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NHS patient safety: why nurse walked out on her 30-year career

Grossly understaffed night shift was the final straw for experienced nurse, who not only quit her job straight afterwards, but surrendered her registration too
Nurses Julie Lamberth and her sister publicise RCN pay and staffing campaign

Grossly understaffed night shift was the final straw for experienced nurse, who not only quit her job straight afterwards, but surrendered her NMC registration too

A nurse walked away from her 30-year career after a ‘final-straw’ night shift when she was expected to care for 19 acute patients by herself.

The nurse not only quit her job at a Scottish hospital, but also resigned from the Nursing and Midwifery Council (NMC) register immediately her shift ended on November 30.

Fear of failing patients

The nurse, who did not want to be named, is the twin sister of RCN Scotland board chair Julie Lamberth . Ms Lamberth, a maternity theatre

Grossly understaffed night shift was the final straw for experienced nurse, who not only quit her job straight afterwards, but surrendered her NMC registration too

Nurses Julie Lamberth and her sister publicise RCN pay and staffing campaign
Campaigning in tandem: Julie Lamberth, right, with her twin sister

A nurse walked away from her 30-year career after a ‘final-straw’ night shift when she was expected to care for 19 acute patients by herself.

The nurse not only quit her job at a Scottish hospital, but also resigned from the Nursing and Midwifery Council (NMC) register immediately her shift ended on November 30.

Fear of failing patients

The nurse, who did not want to be named, is the twin sister of RCN Scotland board chair Julie Lamberth. Ms Lamberth, a maternity theatre nurse, told Nursing Standard how her sister couldn’t bear to work another day feeling she was failing her patients.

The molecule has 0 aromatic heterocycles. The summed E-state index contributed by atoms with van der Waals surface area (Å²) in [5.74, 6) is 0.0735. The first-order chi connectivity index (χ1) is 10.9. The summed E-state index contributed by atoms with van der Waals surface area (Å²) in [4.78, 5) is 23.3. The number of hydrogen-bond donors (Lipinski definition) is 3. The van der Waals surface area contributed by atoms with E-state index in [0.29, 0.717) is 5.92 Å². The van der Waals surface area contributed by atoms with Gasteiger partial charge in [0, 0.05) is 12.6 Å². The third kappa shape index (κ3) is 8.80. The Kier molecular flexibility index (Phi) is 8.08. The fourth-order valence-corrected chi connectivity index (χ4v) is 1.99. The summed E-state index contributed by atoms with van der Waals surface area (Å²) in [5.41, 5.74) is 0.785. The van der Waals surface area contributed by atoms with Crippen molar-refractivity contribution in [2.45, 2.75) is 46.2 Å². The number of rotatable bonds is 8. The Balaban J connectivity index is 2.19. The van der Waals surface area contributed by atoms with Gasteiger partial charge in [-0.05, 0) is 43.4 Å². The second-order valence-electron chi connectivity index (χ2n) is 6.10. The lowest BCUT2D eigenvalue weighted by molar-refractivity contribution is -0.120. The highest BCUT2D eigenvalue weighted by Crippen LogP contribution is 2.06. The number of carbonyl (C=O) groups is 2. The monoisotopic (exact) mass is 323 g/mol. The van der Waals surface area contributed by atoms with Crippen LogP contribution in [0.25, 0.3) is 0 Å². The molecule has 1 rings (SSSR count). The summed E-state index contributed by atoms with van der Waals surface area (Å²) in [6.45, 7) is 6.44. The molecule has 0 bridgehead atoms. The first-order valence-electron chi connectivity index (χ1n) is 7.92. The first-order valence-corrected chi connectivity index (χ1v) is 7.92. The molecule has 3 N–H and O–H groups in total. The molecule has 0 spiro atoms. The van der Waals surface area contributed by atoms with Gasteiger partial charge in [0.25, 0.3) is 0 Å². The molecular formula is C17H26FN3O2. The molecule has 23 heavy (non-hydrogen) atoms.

‘I was gutted for her. She phoned me in tears and said she can’t do it anymore. She wants to give the best care she can, but feels like she hasn’t done enough for her patients at the end of each shift,’ she said.

‘To end 30 years in nursing in this way is so sad, but I understand. How are you meant to do observations, do paperwork and give controlled drugs for 19 patients? It’s an injustice.’

Safe staffing law

Ms Lamberth warned that her sister would not be the last nurse to leave if short-staffing issues aren’t addressed.

In 2019, Scotland became the part of the UK to set out safe staffing requirements in law, but the Health and Care (Staffing) Act’s implementation stalled in the pandemic. The law – now due to be enacted by April 2024 – will require ministers to publish annual safe staffing reports, with the aim of improving accountability for staffing in health and social care.

Nurses show their solidarity

Following her twin’s resignation Ms Lamberth tweeted: ‘My twin is an excellent nurse, or was – the ongoing staffing crisis has finally broke her – one nurse to 19 patients in an acute hospital ward. How can you possibly provide safe and effective care?’

RCN England director Patrica Marquis tweeted in response: ‘How sad to read. Terrible for nursing, terrible for patients.’

Nurse Gena Lewis added: ‘Such a shame, we must keep fighting for better pay and conditions to ensure another nurse is not “broke”. We are loud and proud and need to get back to doing our job safely. After all, it’s what we trained for.’

RCN members in Scotland’s NHS are currently voting on their government’s ‘best and final’ pay offer of around 8%. Colleagues in the rest of the UK plan to strike for the first time in the RCN’s history next week.


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